FDA Explores New Policies
by David W. DexterSr.
In March, U.S. Health and Human Services Secretary Tommy G. Thompson made headlines by releasing a new Food and Drug Administration (FDA) report outlining a strategy for combating the epidemic of obesity with a focus on the message, “calories count.” The report by FDA’s Obesity Working Group included recommendations to strengthen food labeling, educate consumers about maintaining a healthy diet and weight and encourage restaurants to provide calorie and nutrition information. While obesity is near the top of FDA priorities, ongoing regulatory enforcement, research and communication activities march on.
GMPs may Get Makeover.
In a speech before the National Food Policy Conference in May, Dr. Lester M. Crawford, acting administrator of the FDA, announced that the Agency will revise its current good manufacturing practice (GMP) regulations for food (21 CFR, Part 110).
“Since food GMPs are an integral part of the nation’s control over food safety problems it is essential that they adequately address the needs of today’s food processes and food-borne hazards,” Dr. Crawford told the audience which included SFA representatives.
“We believe this effort, like our work on current good manufacturing practices for medical products, will improve the safety of these products and create new opportunities for introducing better manufacturing techniques,” Crawford said.
Since the food GMPs were last revised in 1986, there have been significant changes in food production technology, as well as a better understanding of food-borne illnesses, FDA said in a statement. The agency plans to hold three public meetings this summer to receive data, information, and other input on food GMP modernization from stakeholders.
Serving Sizes to be Examined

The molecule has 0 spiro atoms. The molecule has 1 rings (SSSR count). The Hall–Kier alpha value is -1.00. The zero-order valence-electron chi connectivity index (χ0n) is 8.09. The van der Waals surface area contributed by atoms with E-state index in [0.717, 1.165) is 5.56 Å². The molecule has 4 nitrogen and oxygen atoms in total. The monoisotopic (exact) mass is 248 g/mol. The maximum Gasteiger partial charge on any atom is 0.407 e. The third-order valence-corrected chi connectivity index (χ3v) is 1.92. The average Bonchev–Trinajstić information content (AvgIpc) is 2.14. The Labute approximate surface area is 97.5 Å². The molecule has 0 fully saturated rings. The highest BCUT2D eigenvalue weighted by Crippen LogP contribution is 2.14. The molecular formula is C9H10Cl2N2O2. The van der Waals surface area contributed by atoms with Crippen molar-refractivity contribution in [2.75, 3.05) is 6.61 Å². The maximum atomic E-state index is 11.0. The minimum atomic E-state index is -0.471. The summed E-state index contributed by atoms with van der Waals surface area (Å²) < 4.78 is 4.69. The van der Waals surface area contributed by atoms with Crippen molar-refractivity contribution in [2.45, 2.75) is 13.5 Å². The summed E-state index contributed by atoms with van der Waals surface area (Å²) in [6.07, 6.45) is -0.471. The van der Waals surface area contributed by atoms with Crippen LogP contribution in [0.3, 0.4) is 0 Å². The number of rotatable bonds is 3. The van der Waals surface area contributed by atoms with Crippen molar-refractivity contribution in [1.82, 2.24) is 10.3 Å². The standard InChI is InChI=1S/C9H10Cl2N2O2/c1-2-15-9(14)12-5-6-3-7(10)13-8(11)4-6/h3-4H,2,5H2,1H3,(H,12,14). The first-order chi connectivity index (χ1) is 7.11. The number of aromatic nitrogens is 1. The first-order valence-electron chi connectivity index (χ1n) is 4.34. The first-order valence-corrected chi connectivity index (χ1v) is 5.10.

Included among the 168 “A-list” goals set by the FDA for FY 2004 are reassessments of serving sizes. Specifically, FDA will publish an Advance Notice of Proposed Rulemaking to solicit comment on (1) whether to require food packages that can reasonably be consumed at one eating occasion to declare the whole package as a single serving, (2) which, if any, Reference Amounts Customarily Consumed (RACCS) of food categories need to be updated, and (3) whether to provide for comparative claims for smaller portions of identical foods.
Under its enforcement goals, and clearly in response to FDA’s “calories count” campaign, the Agency will issue “letters to manufacturers regarding inaccurate serving sizes and, as appropriate, issue letters concerning specific products.” FDA will also solicit comments on how to give more prominence to calories on the label.
FDA’s goal is to complete at least 90% of these “A-List” items by the end of the current fiscal year, September 30, 2004.
Epidemiological-Based Food Warning
On June 2, 2004, the FDA issued a statement on an investigation on what may have caused four outbreaks of illnesses in children related to meals served at several schools in Massachusetts beginning in May 2003 and occurring in a Revere, Massachusetts, school as recently as May of this year.
On the surface, it may not seem unusual for a federal agency responsible for the safety of much of the nation’s food supply to intervene in such a matter. However, what has gained attention to those who study FDA policy is that the agency is now implementing a new policy concerning the release of consumer alerts based solely on epidemiologic data.
“FDA’s new policy of issuing such consumer alerts is now being followed in situations where illness is present and a product is implicated in the illness outbreak,” said SFA General Counsel, Richard S. Silverman, Hogan & Hartson, L.L.P., who sought an explanation of the new policy from the FDA. “This public warning may or may not provide any indication as to whether a recall of the suspect product was being initiated by the company or requested by FDA,” Silverman said. “Obviously, public releases based solely upon epidemiologic data have enormous ramifications for the food industry.”
According to FDA, the new policy came about as a result of the agency’s conclusion that the public was not being well served if FDA had concerns about a product that was causing human illness but did not release such information to the public in a timely fashion.
In this outbreak the epidemiological investigation noted that the Revere, Massachusetts, school meals included tortillas produced by a Chicago-based tortilla company. Investigations and repeated laboratory analyses by FDA of the tortillas and ingredients have not identified any particular contaminant as the vehicle for these illnesses.